The discriminatory “Don’t Ask, Don’t Tell” ban on gay and lesbian service members is officially in the dustbin of history. For 17 years, the law prohibited qualified gay and lesbian Americans from serving in the armed forces and sent a message that discrimination was acceptable.
Today is the beginning of a new chapter for the nation’s military. Gay and lesbian service members previously discharged under DADT now have the opportunity to re-enlist. Gay and lesbian Americans eager to serve the country but not willing to compromise who they are as individuals will, for the first time ever, be able to openly join. And brave men and women currently serving will have the freedom to come out and be honest with their comrades about who they are and who they love.
HRC members and supporters played a critical role in getting us here. You sent over 625,000 e-mails to your members of Congress urging them to support repeal. You helped us gather nearly 50,000 handwritten pro-repeal messages for delivery to Capitol Hill. And you supported our efforts in states across the country, lobbying your elected officials and engaging with the 20,000 veterans HRC mobilized to speak out in favor of repeal. Today, the results of your dedication are realized.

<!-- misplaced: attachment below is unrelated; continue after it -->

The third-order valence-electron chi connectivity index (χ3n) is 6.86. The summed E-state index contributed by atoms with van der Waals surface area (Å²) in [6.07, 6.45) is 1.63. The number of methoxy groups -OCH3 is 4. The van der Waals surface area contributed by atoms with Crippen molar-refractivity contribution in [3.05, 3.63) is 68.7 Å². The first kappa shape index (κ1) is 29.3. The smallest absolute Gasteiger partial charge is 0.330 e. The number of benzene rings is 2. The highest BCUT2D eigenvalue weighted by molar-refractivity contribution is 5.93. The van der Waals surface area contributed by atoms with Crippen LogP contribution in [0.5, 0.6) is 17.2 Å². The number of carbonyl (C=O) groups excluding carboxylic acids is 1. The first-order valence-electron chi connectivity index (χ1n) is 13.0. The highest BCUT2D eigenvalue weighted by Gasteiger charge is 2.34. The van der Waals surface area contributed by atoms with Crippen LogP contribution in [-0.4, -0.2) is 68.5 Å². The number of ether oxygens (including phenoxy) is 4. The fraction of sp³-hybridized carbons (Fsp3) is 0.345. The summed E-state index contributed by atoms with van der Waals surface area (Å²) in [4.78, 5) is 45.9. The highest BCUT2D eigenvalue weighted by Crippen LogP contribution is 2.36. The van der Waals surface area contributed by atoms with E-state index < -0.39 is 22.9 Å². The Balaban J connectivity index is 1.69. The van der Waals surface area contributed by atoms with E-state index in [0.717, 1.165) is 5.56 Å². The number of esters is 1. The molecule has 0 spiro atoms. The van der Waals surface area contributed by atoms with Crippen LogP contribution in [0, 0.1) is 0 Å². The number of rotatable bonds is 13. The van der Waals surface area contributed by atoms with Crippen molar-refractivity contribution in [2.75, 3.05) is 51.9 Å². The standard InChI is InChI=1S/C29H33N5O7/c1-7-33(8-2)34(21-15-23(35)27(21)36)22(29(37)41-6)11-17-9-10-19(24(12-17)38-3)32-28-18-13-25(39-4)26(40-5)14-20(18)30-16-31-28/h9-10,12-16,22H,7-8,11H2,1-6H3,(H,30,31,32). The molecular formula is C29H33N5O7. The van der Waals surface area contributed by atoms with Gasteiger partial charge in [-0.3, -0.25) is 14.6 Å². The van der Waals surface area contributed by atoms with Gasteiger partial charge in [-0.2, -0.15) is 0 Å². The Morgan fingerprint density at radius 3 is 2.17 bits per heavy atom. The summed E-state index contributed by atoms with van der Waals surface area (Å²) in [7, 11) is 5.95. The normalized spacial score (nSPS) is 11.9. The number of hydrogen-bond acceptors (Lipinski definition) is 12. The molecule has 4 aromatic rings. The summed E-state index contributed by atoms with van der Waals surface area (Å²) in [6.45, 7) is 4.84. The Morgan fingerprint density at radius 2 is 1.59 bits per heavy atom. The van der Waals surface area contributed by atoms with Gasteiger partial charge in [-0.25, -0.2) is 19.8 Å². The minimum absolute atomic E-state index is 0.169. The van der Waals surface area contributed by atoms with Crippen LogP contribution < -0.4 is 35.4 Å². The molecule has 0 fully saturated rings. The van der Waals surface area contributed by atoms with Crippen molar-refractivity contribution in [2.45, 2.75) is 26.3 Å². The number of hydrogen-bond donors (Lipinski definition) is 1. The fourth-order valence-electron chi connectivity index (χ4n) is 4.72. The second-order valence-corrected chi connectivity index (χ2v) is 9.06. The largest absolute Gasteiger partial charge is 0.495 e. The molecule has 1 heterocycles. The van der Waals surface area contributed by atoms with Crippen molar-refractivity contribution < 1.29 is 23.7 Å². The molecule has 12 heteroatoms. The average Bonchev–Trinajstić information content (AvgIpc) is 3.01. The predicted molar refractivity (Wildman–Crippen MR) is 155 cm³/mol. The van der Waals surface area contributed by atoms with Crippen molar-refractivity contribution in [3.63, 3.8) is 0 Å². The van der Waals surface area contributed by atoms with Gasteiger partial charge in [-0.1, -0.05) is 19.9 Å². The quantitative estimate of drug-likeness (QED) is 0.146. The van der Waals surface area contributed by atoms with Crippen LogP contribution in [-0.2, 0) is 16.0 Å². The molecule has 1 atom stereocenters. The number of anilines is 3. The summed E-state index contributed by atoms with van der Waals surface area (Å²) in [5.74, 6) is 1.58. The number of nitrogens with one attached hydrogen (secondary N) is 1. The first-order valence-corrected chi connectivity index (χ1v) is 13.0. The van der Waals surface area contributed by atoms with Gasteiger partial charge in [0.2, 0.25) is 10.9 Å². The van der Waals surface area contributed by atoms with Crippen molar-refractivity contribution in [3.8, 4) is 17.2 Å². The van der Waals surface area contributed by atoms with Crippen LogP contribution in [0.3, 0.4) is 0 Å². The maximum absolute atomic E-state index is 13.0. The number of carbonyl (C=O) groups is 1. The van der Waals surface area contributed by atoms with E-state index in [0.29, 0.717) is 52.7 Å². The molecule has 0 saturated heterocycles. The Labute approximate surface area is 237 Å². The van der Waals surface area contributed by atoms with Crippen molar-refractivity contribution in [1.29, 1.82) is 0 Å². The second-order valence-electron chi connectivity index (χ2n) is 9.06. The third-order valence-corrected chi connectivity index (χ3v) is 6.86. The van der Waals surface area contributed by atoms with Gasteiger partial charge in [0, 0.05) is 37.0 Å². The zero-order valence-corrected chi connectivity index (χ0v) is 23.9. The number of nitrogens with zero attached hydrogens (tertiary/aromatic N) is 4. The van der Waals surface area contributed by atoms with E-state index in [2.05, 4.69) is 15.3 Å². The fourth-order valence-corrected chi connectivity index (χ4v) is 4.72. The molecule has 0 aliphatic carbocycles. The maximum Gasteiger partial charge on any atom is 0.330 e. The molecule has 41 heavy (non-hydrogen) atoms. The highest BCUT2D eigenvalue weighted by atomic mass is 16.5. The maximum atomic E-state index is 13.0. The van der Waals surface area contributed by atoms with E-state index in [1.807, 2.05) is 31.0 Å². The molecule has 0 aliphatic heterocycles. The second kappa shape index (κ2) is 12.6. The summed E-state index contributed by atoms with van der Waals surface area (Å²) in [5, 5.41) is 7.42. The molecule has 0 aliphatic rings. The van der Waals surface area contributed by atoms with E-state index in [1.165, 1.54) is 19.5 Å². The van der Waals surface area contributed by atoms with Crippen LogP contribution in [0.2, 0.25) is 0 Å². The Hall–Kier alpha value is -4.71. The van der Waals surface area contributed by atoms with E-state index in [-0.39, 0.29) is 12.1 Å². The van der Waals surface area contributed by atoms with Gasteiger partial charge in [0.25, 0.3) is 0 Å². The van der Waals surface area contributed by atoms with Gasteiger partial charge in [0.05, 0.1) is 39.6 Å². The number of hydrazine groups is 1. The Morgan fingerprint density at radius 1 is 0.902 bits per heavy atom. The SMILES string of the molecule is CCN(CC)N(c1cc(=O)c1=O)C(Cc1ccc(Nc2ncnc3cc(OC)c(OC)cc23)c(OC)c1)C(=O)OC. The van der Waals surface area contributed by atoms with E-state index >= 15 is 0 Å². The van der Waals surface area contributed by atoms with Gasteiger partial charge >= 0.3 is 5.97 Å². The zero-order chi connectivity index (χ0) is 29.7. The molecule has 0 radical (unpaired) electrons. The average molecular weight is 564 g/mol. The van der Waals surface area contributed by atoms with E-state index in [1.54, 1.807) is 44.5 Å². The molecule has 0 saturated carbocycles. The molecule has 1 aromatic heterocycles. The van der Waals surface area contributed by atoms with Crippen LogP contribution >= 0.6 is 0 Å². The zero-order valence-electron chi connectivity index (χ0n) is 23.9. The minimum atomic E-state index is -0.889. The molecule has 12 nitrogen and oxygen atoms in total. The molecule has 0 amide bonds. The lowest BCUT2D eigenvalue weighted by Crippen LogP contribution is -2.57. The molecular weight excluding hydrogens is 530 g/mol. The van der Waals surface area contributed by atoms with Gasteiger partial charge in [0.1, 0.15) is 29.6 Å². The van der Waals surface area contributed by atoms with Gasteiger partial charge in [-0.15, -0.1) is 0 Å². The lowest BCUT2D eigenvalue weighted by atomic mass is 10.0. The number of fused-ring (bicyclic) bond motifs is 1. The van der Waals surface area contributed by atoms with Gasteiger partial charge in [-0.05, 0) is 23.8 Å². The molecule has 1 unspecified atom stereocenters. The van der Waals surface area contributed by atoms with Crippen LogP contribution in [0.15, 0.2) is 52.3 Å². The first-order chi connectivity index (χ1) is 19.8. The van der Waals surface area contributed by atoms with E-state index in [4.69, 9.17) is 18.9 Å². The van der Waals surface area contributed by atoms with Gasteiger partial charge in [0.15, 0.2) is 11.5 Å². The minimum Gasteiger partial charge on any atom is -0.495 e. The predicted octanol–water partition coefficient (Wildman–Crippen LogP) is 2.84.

Where We Go From Here
Despite today’s milestone, there is important work to ensure meaningful implementation of repeal and full equality for gay and lesbian service members.There are several actions that are crucial to continuing down the path of full equality: Opposing discriminatory legislative actions brought by anti-LGBT lawmakers Supporting the Respect for Marriage Act as a means of ending the discriminatory DOMA law Providing oversight of military personnel decisions related to DADT repeal, particularly as they pertain to the extension and fair application of benefits Reviewing the barriers to transgender individuals serving in the military Repeal Article 125 of the Uniform Code of Military Justice, which criminalizes intimacy between same-sex couples